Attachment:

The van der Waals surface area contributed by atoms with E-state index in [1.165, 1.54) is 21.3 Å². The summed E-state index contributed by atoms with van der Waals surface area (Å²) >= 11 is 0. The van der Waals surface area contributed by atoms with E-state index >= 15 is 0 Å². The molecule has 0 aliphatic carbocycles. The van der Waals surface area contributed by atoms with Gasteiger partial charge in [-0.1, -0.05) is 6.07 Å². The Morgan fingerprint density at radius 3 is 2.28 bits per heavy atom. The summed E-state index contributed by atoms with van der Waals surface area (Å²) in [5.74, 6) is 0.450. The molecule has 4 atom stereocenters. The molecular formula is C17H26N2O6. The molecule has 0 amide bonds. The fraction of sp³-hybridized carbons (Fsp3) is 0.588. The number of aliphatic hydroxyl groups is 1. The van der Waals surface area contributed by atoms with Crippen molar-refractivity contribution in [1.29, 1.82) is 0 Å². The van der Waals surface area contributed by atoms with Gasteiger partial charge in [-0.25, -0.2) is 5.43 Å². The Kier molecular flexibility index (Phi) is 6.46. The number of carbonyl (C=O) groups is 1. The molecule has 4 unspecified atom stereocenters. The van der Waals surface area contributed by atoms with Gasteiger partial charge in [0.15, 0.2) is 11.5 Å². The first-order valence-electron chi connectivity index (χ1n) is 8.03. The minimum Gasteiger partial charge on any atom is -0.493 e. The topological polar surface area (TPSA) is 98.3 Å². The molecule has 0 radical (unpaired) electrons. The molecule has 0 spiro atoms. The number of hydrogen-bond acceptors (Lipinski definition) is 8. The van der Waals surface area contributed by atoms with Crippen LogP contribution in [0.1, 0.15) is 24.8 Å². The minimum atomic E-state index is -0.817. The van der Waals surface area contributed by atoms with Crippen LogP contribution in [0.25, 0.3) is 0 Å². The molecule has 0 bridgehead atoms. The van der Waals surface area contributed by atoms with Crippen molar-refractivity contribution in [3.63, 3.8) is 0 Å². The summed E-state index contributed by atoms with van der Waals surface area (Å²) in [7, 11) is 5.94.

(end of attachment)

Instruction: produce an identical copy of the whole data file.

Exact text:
The van der Waals surface area contributed by atoms with E-state index in [1.165, 1.54) is 21.3 Å². The summed E-state index contributed by atoms with van der Waals surface area (Å²) >= 11 is 0. The van der Waals surface area contributed by atoms with E-state index >= 15 is 0 Å². The molecule has 0 aliphatic carbocycles. The van der Waals surface area contributed by atoms with Gasteiger partial charge in [-0.1, -0.05) is 6.07 Å². The Morgan fingerprint density at radius 3 is 2.28 bits per heavy atom. The summed E-state index contributed by atoms with van der Waals surface area (Å²) in [5.74, 6) is 0.450. The molecule has 4 atom stereocenters. The molecular formula is C17H26N2O6. The molecule has 0 amide bonds. The fraction of sp³-hybridized carbons (Fsp3) is 0.588. The number of aliphatic hydroxyl groups is 1. The van der Waals surface area contributed by atoms with Crippen molar-refractivity contribution in [1.29, 1.82) is 0 Å². The van der Waals surface area contributed by atoms with Gasteiger partial charge in [-0.25, -0.2) is 5.43 Å². The Kier molecular flexibility index (Phi) is 6.46. The number of carbonyl (C=O) groups is 1. The molecule has 4 unspecified atom stereocenters. The van der Waals surface area contributed by atoms with Gasteiger partial charge in [0.15, 0.2) is 11.5 Å². The first-order valence-electron chi connectivity index (χ1n) is 8.03. The minimum Gasteiger partial charge on any atom is -0.493 e. The topological polar surface area (TPSA) is 98.3 Å². The molecule has 0 radical (unpaired) electrons. The molecule has 0 spiro atoms. The number of hydrogen-bond acceptors (Lipinski definition) is 8. The van der Waals surface area contributed by atoms with Crippen LogP contribution in [0.1, 0.15) is 24.8 Å². The minimum atomic E-state index is -0.817. The van der Waals surface area contributed by atoms with Crippen LogP contribution in [0.25, 0.3) is 0 Å². The molecule has 0 bridgehead atoms. The van der Waals surface area contributed by atoms with Crippen molar-refractivity contribution in [3.63, 3.8) is 0 Å². The summed E-state index contributed by atoms with van der Waals surface area (Å²) in [7, 11) is 5.94.